Practically every surface in Robert N. Stavins’ office, including the door, is covered with one of three keepsakes — mementos from places he has visited and conferences he has attended, pictures of his family, or magnets with schedules of the Red Sox or Harvard sports teams. Stavins is the Director of the Harvard Environmental Economics Program at the Kennedy School, where he studies and teaches about the impact of resource use on the environment. Today, he is considered one of the world’s leading environmental economists. He has had a monumental influence on global climate policy, participating in many of the most significant discussions on climate change over the past thirty years, including the United Nations Intergovernmental Panel on Climate Change and the UN Conference of the Parties, which produced the Paris Climate Agreement in 2015.
Fifteen Minutes sat down with Professor Stavins to talk about cap-and-trade, the Peace Corps, and what individuals can do to combat climate change. This interview has been edited for length and clarity.
FM: How did you first become interested in the field of environmental economics?
RS: I started out interested in the environment and then went to economics. Whereas I think most environmental economists were economists and then they got interested in environment. For me, it started when I was in the Peace Corps. After I graduated from college I went to Sierra Leone, in West Africa, with the Peace Corps. I was there for about four and a half years. I was working in the development of lowland rice — paddy rice growing — and that's where I experienced for the first time the tradeoff between economic development and environmental quality.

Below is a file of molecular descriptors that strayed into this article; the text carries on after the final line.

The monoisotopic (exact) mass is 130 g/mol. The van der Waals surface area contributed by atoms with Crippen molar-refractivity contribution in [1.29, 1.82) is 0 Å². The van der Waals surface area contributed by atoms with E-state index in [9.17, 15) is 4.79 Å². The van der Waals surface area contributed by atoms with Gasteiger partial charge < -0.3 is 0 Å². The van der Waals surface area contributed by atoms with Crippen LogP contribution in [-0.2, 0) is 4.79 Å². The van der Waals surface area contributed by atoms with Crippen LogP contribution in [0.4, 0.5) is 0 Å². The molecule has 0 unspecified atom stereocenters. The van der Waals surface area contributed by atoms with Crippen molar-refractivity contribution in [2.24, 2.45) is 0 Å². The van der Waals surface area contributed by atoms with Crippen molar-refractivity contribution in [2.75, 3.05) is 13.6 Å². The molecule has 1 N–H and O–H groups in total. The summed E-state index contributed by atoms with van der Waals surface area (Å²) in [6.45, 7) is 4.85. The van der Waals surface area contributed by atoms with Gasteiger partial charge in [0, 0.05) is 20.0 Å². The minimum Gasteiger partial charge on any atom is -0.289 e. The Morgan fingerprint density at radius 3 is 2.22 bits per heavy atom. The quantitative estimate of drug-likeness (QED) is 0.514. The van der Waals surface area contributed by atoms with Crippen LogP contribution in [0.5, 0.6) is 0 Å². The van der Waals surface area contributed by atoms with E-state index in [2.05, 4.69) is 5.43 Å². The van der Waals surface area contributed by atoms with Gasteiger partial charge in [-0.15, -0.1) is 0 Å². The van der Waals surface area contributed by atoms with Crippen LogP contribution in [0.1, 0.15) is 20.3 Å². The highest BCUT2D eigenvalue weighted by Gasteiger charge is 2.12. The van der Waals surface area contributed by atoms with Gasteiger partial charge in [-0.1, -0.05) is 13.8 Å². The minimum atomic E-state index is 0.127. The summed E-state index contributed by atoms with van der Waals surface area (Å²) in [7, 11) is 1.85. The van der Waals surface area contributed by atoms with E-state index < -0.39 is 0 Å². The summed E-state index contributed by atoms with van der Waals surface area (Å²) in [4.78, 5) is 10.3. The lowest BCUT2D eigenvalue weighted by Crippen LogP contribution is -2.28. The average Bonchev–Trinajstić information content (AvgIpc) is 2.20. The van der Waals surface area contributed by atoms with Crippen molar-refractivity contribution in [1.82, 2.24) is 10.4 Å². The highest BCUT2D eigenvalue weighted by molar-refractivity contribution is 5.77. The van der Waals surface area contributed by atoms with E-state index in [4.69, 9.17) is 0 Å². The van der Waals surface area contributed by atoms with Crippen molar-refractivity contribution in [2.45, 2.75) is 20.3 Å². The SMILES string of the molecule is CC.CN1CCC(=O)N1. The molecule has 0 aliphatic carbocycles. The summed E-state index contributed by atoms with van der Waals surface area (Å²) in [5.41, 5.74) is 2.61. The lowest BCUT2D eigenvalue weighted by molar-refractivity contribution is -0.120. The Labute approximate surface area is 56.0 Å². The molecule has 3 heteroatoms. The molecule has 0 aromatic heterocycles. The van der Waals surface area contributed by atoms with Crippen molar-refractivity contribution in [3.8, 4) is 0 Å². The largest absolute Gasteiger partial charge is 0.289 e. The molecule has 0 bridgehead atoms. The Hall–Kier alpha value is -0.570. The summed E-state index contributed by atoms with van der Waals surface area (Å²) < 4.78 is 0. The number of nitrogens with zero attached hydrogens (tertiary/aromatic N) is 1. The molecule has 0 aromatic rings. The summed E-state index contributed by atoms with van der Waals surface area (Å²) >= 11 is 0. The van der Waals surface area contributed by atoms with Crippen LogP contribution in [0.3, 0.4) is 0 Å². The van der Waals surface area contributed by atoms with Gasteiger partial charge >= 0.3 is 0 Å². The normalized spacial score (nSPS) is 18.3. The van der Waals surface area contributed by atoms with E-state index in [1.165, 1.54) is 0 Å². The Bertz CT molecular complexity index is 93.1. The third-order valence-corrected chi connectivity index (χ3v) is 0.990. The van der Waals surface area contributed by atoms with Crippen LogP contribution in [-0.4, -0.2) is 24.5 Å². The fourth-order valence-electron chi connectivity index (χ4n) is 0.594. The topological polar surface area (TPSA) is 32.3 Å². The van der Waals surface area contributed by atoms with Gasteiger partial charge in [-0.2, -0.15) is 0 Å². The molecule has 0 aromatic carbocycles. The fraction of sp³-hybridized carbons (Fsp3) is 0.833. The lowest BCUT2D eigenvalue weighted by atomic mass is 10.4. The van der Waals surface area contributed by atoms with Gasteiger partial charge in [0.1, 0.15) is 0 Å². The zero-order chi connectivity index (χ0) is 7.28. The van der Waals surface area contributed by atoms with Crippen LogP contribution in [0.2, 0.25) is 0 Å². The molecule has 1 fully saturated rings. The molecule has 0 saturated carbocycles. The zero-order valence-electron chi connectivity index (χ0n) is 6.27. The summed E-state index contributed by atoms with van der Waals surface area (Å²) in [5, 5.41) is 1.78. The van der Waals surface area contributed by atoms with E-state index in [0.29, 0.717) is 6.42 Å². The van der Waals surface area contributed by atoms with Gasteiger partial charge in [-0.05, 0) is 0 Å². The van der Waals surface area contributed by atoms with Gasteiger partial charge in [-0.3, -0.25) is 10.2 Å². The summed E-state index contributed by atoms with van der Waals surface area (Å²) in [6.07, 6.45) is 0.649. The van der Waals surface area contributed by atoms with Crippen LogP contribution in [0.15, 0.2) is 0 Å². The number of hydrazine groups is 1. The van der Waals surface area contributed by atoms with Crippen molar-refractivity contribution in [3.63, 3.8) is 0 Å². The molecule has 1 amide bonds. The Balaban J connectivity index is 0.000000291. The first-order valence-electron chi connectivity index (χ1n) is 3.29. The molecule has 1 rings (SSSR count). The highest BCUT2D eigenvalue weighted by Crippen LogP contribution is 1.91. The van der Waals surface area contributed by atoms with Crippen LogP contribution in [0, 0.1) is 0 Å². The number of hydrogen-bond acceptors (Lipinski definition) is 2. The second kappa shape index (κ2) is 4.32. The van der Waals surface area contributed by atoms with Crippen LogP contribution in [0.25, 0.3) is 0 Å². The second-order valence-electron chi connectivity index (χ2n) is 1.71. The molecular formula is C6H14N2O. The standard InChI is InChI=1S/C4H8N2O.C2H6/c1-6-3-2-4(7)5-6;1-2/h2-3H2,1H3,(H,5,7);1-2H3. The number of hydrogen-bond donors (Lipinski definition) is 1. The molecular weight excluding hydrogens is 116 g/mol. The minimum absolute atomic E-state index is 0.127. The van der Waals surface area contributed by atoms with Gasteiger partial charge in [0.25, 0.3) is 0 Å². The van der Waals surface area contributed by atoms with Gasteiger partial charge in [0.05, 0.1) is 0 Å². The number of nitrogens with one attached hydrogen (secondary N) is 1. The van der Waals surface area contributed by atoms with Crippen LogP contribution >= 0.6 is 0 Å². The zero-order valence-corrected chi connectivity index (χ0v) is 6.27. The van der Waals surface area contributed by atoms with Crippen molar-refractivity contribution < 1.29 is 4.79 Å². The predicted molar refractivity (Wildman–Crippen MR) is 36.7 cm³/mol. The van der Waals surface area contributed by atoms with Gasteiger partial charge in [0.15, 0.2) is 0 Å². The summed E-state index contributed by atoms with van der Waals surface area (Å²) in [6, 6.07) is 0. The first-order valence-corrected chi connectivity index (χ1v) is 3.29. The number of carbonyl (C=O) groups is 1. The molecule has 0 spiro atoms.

FM: You've written a lot about international linkage [economic cooperation between different countries] as a way to solve climate problems, specifically the approach of cap-and-trade [a system that sets an international requirement for emissions reductions and then allows countries that exceed the requirement to sell excess emissions to countries that haven’t reduced their emissions enough]. What are your views on cap-and-trade specifically and the idea of international linkage more generally?
RS: Cap-and-trade is by no means appropriate for all environmental problems, but [it is] for certain environmental problems, namely those for which it doesn't matter where the emissions come from and what matters is the aggregate amount of the total. That's how we got leaded gasoline out of the market during the Reagan administration in the 1980s. And then it's how we cut acid rain by half in the George H.W. Bush administration with the Clean Air Act Amendments in 1990. These were very good applications. Climate change is also an excellent application, the reason being that greenhouse gases mix in the atmosphere, so it doesn't matter if a ton of carbon dioxide comes from Cambridge, Massachusetts, Beijing, China, or London, England — it's going to have the exact same effect. The result is that the overall target is achieved at the lowest possible cost in total, and that's the merit of these approaches. It's very pragmatic.
FM: You mentioned that your inspiration to become an environmental economist came from the time that you spent in Sierra Leone. What role do you think developing countries should play in the overall international goal of reducing the impact of climate change? How do they fit into the equation?
RS: This is the most important question and the greatest challenge addressing climate change because economists often look at efficiency and cost effectiveness. But distributional equity — fairness — is extremely important in the case of global climate change, and that's because countries have very different wealth. Some countries are wealthier than others, and some countries have contributed more than others to the accumulated stock of greenhouse gases in the atmosphere. It's a principle of distributional equity.